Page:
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Sunday, March 6, 2016

Building a Seed Starting Rack at Foxgreen Farms

Rack Basics

A decent indoor seed starting place is important.  You may have tried a few different things including using a sunny window.  That may work if you have the ideal place.  After building this rack you will have the control over the length of daylight, humidity and have a large area to both start seeds and continually grow salad greens inside!
Similar racks cost $1000 or more and work great.  This will cost you around $200.

We Begin

I chose a metal rack.  The cost was slightly higher than a comparably sized plastic rack/shelving unit. I like the durability, added functionality and cleanness metal offers.  This one was manufactured in china and was of very good quality.  It was also very easy to assemble without any tools.  Total cost so far......$59.99

Assemble the Rack

Here is the rack assembled.  The shelves were placed at the recommended heights.  These are very adjustable however and feel free put them at equal distances from top to bottom.  


Unpack the Fluorescent Lights

Should you use fluorescent  lights?  LED? Metal halide?  There are advantages to each and some disadvantages.  Trust me, fluorescent lights are the way to go.   The fixtures and plant/aquarium bulbs are inexpensive and operate at a very low temperature.  LED's are expensive and metal halide are not efficient and operate at a high temperature.  The metal halides require cooling fans in fact.  This is not a safe choice inside your home. 

Using these T12 48" fixtures will, when all are turned on will draw 160-320 watts.   The wattage range is because you can use just one bulb or choose to use 2 per fixture.  I am testing both to see if there is a big difference in plant health.  This design, as you will see, allows you to adjust the height of the fixtures which should eliminate the need for using two bulbs anyway.  

There are more efficient T8 and even T5 fixtures available. For this application, I suggest avoiding them.  Yes they are more efficient, but what you are looking for is energy available to the plants and T12 is the best for that.   Running cost total so far..........$155.95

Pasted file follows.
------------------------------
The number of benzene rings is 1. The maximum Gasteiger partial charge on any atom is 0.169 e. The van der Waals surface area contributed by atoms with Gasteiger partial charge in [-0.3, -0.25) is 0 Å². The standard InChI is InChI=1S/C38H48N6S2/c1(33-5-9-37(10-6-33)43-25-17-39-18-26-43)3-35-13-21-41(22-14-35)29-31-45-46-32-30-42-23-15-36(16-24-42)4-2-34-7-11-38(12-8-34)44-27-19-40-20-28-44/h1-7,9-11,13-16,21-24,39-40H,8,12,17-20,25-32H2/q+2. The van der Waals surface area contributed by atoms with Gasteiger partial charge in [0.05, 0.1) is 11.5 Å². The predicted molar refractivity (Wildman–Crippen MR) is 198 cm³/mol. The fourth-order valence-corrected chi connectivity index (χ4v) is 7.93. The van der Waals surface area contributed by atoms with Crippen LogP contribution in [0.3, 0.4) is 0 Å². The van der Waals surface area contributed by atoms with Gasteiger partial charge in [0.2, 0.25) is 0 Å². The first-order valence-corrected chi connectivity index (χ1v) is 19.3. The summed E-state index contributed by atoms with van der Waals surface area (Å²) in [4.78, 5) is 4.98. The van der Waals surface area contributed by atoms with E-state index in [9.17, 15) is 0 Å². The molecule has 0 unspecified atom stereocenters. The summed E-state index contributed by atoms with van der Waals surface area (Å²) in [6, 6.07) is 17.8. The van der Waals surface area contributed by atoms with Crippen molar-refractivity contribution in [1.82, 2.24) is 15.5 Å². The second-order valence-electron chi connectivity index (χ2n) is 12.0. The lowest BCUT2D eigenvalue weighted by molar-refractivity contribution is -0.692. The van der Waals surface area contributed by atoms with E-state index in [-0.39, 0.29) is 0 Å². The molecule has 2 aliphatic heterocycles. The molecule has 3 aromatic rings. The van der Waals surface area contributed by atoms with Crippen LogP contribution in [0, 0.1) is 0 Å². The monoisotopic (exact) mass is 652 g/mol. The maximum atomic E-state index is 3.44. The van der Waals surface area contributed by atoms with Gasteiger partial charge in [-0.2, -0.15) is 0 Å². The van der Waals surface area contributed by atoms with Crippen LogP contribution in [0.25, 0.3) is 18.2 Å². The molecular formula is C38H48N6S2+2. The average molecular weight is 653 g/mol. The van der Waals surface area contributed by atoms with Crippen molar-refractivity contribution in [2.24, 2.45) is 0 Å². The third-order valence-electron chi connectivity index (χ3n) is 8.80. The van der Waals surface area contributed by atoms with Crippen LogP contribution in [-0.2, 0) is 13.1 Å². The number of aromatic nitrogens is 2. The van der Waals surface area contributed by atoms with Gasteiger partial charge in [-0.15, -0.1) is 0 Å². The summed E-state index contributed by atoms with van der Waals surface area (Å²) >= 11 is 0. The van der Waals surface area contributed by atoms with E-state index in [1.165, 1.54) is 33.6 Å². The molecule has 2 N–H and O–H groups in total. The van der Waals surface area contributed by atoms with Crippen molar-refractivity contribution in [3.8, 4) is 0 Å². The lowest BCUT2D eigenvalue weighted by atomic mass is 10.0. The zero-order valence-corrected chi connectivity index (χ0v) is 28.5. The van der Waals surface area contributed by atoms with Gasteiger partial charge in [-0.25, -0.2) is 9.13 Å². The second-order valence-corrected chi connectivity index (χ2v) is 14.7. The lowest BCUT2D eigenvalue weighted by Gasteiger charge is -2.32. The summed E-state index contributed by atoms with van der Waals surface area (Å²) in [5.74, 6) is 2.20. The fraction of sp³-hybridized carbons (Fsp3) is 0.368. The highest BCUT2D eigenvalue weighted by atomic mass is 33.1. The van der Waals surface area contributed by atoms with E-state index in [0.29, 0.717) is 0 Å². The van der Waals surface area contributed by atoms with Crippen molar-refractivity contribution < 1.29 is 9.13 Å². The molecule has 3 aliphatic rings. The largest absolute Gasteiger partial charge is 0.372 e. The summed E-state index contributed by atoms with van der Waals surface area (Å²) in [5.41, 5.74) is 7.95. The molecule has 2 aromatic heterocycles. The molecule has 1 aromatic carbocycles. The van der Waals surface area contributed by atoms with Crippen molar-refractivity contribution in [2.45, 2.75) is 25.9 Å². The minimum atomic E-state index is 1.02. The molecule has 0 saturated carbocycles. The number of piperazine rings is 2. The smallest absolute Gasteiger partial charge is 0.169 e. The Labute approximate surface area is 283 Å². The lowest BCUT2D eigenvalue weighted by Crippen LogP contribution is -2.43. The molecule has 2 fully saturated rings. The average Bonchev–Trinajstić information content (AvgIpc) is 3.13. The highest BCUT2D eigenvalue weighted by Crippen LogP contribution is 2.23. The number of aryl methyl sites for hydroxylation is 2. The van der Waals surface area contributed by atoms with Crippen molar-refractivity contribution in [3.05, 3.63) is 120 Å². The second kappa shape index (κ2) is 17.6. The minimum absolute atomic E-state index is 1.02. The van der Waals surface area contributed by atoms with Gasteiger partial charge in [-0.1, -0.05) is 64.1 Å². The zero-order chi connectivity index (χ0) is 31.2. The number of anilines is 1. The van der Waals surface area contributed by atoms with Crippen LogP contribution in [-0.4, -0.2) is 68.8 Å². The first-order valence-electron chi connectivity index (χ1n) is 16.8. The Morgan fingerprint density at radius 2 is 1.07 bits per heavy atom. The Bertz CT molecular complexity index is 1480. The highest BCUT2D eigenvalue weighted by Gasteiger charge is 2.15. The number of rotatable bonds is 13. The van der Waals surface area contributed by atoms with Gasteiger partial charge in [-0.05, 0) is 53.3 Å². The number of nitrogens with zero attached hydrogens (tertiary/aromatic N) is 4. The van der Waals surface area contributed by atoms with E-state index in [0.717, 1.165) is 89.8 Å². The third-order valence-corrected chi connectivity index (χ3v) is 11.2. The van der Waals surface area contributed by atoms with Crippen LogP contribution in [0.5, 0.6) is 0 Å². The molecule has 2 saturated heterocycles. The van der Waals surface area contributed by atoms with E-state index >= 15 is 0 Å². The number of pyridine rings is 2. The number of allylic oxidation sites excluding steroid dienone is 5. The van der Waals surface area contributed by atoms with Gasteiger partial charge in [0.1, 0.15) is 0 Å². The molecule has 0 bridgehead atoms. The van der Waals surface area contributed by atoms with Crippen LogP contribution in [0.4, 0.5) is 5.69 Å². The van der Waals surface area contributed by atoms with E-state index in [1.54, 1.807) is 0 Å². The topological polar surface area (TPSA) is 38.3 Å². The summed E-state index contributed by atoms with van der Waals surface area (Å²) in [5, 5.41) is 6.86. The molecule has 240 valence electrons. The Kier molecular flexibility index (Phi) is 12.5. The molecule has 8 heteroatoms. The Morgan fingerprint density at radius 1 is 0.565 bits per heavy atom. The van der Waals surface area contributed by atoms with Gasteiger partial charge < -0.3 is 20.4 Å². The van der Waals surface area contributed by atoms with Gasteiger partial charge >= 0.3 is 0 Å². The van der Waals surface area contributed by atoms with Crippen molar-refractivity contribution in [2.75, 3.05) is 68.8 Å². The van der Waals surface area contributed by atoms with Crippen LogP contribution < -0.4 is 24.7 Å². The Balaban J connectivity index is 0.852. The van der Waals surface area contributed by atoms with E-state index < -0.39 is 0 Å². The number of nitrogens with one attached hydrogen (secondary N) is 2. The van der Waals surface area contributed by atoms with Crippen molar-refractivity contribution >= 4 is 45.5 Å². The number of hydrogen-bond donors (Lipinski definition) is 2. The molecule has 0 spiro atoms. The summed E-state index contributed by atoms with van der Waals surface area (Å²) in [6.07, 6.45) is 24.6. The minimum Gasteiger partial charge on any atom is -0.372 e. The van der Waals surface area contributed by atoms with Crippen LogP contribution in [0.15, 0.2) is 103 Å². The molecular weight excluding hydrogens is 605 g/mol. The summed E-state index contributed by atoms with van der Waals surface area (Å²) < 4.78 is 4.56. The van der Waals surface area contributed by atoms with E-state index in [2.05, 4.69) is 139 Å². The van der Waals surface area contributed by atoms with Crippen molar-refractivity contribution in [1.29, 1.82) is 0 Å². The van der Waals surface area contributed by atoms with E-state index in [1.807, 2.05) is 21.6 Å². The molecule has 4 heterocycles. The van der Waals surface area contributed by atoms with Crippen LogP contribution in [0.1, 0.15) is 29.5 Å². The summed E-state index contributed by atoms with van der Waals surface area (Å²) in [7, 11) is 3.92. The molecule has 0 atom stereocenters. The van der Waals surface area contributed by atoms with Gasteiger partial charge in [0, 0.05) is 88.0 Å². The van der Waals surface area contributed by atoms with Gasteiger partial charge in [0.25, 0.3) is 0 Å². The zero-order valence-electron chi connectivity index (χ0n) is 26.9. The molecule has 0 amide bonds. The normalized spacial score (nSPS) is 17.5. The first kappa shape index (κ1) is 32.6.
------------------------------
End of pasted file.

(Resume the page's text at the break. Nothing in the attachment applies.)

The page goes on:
Bulbs

Purchase a pack of 6 bulbs.  This will let you have 2 fixtures with double bulbs installed and 2 fixtures with single bulbs installed.  Of course you can put one bulb in each and have a couple of spares.  Buying 6 also reduces the cost per bulb. I am using GE Lighting, Plant and Aquarium bulbs.  
Note:  The rack pictured is 35" wide.  The fixtures are 48".  Bulbs throw off less energy at the ends so this arrangement will cast an even amount of light across the 3 trays on each shelf.  The link below for a shelf is for a 48" wide shelf.  It will accommodate 4 more trays than the one I built.  You should rotate the trays if using a 48" wide shelf to even the energy received by your seedlings.

Assemble The Grow Lights

Pull the end tabs out from the lighting fixture.  They are shipped with a piece of tape to prevent them from dropping into the fixture.  Sometimes they slip too deep anyway.  Don't worry, you can still get them and pull them up.  Turn the fixture and shake or take a piece of tape or a screwdriver to carefully align the tab in the hole.  


Hanging chains are shipped with the fixtures.  Remove excess chain by using some needle nose pliers and bending open the 5th link.  This leaves the hook and 4 links intact.



Cut and melt the end of some thin, clothesline type rope.  Thread through the 4th link and knot to prevent the rope from coming unattached to the chain.

 

Attach the hooks to the fixtures like this. 


Thread the rope from the light up across the center of the shelf, back to the opposite chain link and secure to the shelf above the light.  You can now adjust the light height easily.

After installing all the lights, wrap your rack with crystal clear plastic sheeting.  Leave an opening in the front so you can access your trays and regulate the humidity.  Now carefully insert bulbs.  Running cost total with 6 bulbs added.....$214.66.  With plastic...$239.98

I used a scrap piece of PVC pipe at the top to serve as a stiff rod which was a bit wider than the shelving to hang the plastic.  This made it easier to wrap the rack and extended the width to equal the width of the light fixtures. 



Finished!

The rack as pictured and constructed will cost you $239 if you buy the parts through the ebay links at the end of the article.  Maybe you have a plastic shelf you could re-purpose and not have to buy a new one?  Do 3 shelves instead of 4?  Add another fixture and suspend it from the ceiling to have 5 shelves?  There are lots of ways to vary this design.  Tip: When using a plastic shelf, screw some fine threaded drywall screws into the ends of the shelves to run the ropes and hang the shelves.  Another screw or two can be used to make a tie-off spot for the end of the ropes.  I had some crystal clear window sheeting left over from another project and used that.  I think a couple of clear shower curtains would do the trick and be cheaper if you are buying the plastic new.  

Bulgarian Leek seedlings

5 Shelf Metal Rack  $59.99
Lithonia T12 48" Fluorescent Lights  4 at $23.99 ea
Clear Plastic Sheeting (shower curtain) 2 at $12.66
6 48" Aquarium and Plant Bulbs $58.71
Total = $239.98

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